Performance measured using MSI Afterburner. Since the results on some video cards turned out to be unstable, the testing was carried out in two runs with several repetitions each time. For AMD video adapters, rough rounding was used for the minimum fps to integer values, and some error is possible there.
First, let’s briefly define the testing modes. The game has several graphics settings profiles:
- Mein Leben! (Mein Leben!).
- Uber (Uber).
- Super High (Very High).
- High (High).
- Average (Medium).
Tests will be conducted at settings from maximum to high. At high fps, there is a certain instability of the results, and video adapters with a small amount of memory show a slide show. Therefore, there was no point in testing everyone together. Participants are divided into several groups, and each is tested in different modes. Performed additional tests with a change in the “Image Streaming” parameter. It determines the level of texture caching and in some cases greatly affects performance.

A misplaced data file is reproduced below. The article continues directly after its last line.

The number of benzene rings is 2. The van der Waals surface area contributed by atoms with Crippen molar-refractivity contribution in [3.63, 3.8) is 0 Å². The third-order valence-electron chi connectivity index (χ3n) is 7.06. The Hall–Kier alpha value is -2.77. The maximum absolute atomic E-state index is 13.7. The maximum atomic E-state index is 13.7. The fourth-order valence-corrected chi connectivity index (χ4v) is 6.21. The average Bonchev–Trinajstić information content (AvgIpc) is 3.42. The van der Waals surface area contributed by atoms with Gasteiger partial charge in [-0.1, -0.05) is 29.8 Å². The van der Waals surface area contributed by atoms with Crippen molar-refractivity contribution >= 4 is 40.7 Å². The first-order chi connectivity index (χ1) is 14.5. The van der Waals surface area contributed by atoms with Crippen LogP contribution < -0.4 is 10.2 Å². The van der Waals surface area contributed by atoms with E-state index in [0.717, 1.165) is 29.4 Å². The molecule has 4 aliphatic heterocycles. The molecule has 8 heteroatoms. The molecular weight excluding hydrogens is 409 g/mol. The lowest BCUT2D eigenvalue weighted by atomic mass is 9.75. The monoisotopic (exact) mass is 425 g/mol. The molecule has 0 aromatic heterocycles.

Let’s start by testing at maximum quality at a resolution of 1920×1080. Standard settings Mein Leben! This is illustrated below with Image Streaming highlighted.
The first surprise is that the GeForce GTX 780 Ti can barely cope with this mode, and the old video adapter has a huge lag behind the GeForce GTX 1060. Our 4 GB versions of the Radeon RX 480 and Radeon RX 580 are inferior to the GeForce GTX 1060, the biggest difference in minimum fps , the gain from overclocking is extremely weak. The Radeon RX Vega 64 shows a big advantage over the GeForce GTX 1070 Ti in terms of average frame rates, but the AMD leader has a lower minimum fps.